1 and 2
Surprise Best Seller and now
RECORDING OF THE MONTH
A Garland for
The best Rite
of Spring in Years
8, 21, 26
Just enjoy it!
La Mer Ticciati
Support us financially by purchasing this from
Joseph MAYSEDER (1789-1863)
String Quartet No. 6 in G major, op. 23 (1818) [29:09]
String Quartet No. 5 in D major, op. 9 (1811) [32:36]
rec. 2015/16, Studio Wavegarden, Mitterretzbach, Austria GRAMOLA 99148 [61:45]
This has sat on my playlist for quite a while, principally because I wasn’t quite sure what I felt about it. It has taken
more than a few listens but I now feel in a position to recommend it to you, but first some biographical information about this Viennese composer is appropriate.
He was a talented violinist from an early age, making his public debut at the age of ten, and receiving lessons from the eminent musician Ignaz Schuppanzigh, whose quartet he later played in as second violinist. There is a document that has come down to us where luminaries such as Salieri, Haydn, Albrechtsberger and Kozeluch declared the 16 year old Mayseder to “be considered among the virtuosos”. He played in the premieres of Beethoven’s seventh and ninth symphonies, and was personally asked by Beethoven to perform in a concert of his quartets. These are just some of the performing highlights in a stellar career. His own compositions unsurprisingly are dominated by works for his own instrument, and were played by the great soloists of the nineteenth century. His output also includes twenty or so chamber works, including eight string quartets. This is the second volume of Mayseder’s chamber music to be released by Gramola; the first, not reviewed on this site, featured three works for piano quartet. I’m very much hoping that his four piano trios feature in a later release.
Unsurprisingly, these two works show the general influence of Haydn, but also Schubert in their rhythms, though I won’t claim that Mayseder has the latter’s sublime gift for melody. The sixth quartet which is placed first on the disc opens with a rather banal, salon-like theme which rather put me off, and while this morphed into something more substantial and interesting fairly quickly, the work never really escapes the sense of being best suited as background entertainment in a Vienna coffeehouse.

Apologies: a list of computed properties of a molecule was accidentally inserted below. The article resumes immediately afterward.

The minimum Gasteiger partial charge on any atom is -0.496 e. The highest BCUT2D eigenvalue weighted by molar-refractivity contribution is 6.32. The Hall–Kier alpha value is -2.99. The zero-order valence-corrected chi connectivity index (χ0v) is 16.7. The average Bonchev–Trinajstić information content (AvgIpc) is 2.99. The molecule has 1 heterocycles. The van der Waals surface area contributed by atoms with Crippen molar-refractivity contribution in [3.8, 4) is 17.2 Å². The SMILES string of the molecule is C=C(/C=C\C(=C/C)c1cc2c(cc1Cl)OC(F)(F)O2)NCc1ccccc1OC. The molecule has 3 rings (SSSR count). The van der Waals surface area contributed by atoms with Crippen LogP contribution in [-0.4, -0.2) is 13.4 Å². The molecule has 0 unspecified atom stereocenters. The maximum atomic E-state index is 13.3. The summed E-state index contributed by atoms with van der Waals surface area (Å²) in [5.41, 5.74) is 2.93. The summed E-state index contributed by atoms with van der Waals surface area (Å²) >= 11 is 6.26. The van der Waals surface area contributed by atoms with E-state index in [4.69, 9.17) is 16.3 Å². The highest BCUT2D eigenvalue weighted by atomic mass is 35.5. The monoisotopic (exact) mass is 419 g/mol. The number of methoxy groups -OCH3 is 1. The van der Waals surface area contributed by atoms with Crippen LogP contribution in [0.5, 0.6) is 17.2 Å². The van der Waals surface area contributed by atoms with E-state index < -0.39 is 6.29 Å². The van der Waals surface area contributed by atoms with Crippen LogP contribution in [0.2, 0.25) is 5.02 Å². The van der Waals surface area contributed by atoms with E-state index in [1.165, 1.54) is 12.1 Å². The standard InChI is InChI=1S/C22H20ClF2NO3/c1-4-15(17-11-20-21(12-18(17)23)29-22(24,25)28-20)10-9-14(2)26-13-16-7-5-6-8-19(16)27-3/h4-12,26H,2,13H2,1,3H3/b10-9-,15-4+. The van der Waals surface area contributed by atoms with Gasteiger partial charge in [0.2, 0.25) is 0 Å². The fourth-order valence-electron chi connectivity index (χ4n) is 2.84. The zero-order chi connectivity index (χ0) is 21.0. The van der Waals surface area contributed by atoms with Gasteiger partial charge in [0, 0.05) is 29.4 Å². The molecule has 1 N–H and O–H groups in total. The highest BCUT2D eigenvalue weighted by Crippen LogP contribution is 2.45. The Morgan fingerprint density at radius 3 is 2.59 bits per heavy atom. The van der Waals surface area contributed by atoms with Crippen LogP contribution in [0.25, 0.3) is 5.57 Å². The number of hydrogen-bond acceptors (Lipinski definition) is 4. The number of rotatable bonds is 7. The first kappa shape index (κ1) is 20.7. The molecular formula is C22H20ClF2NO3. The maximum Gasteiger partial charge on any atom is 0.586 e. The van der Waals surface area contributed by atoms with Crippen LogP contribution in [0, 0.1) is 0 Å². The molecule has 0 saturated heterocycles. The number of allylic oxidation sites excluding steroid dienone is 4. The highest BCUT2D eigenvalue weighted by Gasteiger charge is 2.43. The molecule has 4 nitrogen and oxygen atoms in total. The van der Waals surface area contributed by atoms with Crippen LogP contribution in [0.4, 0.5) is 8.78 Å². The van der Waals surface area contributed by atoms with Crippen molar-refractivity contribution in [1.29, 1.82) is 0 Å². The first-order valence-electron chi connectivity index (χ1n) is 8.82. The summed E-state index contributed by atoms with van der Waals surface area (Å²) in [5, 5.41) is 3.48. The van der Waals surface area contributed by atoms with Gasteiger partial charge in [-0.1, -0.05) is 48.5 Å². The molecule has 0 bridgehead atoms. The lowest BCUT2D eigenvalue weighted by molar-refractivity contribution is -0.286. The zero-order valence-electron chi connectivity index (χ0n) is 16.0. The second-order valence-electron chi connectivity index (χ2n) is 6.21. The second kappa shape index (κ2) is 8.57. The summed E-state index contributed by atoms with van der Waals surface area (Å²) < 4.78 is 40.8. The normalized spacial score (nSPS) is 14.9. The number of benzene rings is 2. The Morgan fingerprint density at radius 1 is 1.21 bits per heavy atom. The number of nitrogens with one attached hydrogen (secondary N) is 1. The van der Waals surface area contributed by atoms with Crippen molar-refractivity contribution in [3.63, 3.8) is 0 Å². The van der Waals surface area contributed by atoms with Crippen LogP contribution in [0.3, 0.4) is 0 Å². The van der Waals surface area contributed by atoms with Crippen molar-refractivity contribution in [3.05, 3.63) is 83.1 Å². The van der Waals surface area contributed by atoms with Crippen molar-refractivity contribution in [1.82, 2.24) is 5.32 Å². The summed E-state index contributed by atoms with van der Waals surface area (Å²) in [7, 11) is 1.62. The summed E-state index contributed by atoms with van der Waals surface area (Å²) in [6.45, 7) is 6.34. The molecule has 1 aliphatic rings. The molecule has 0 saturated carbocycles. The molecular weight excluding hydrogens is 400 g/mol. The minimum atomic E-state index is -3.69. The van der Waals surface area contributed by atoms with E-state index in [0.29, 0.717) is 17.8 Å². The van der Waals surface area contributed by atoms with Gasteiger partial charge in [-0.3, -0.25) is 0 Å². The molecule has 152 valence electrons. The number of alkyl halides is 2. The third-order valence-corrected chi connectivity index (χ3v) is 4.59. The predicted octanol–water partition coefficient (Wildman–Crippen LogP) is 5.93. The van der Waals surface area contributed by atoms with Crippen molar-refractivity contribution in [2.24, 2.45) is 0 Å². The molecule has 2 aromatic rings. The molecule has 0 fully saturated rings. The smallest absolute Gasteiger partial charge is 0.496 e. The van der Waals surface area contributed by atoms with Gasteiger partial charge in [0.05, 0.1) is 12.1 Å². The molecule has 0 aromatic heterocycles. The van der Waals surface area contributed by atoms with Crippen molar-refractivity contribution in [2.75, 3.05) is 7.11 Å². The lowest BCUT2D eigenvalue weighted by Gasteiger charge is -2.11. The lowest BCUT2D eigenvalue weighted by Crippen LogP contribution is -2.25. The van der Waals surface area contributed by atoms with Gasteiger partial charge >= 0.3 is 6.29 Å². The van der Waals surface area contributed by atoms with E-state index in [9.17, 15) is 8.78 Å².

The fifth quartet is a different beast entirely. While still in a major key, it is darker, more serious and exceptionally fine. If you are an aficionado of string quartets of this era, you really should give this a listen – I’m sure you will be impressed by it. I don’t think it is overstating the work’s quality in saying that had this turned up as a lost Schubert middle-period quartet, it wouldn’t have seemed out of place. Mayseder gives the first violin plenty of good moments, but doesn’t cause an imbalance among the instruments in doing so.
I’m very impressed by the performances here; two of the players also appeared on the first volume which bodes well for it. Intonation and timbre are excellent and the tempos seem right. The recording also helps by providing plenty of detail but no extraneous noises, and the notes are informative.
The fifth quartet makes this worth the purchase price.
Founding Editor Rob Barnett Senior Editor
John Quinn Seen & Heard Editor Emeritus Bill Kenny Editor in Chief
Vacant MusicWeb Webmaster
David Barker MusicWeb Founder Len Mullenger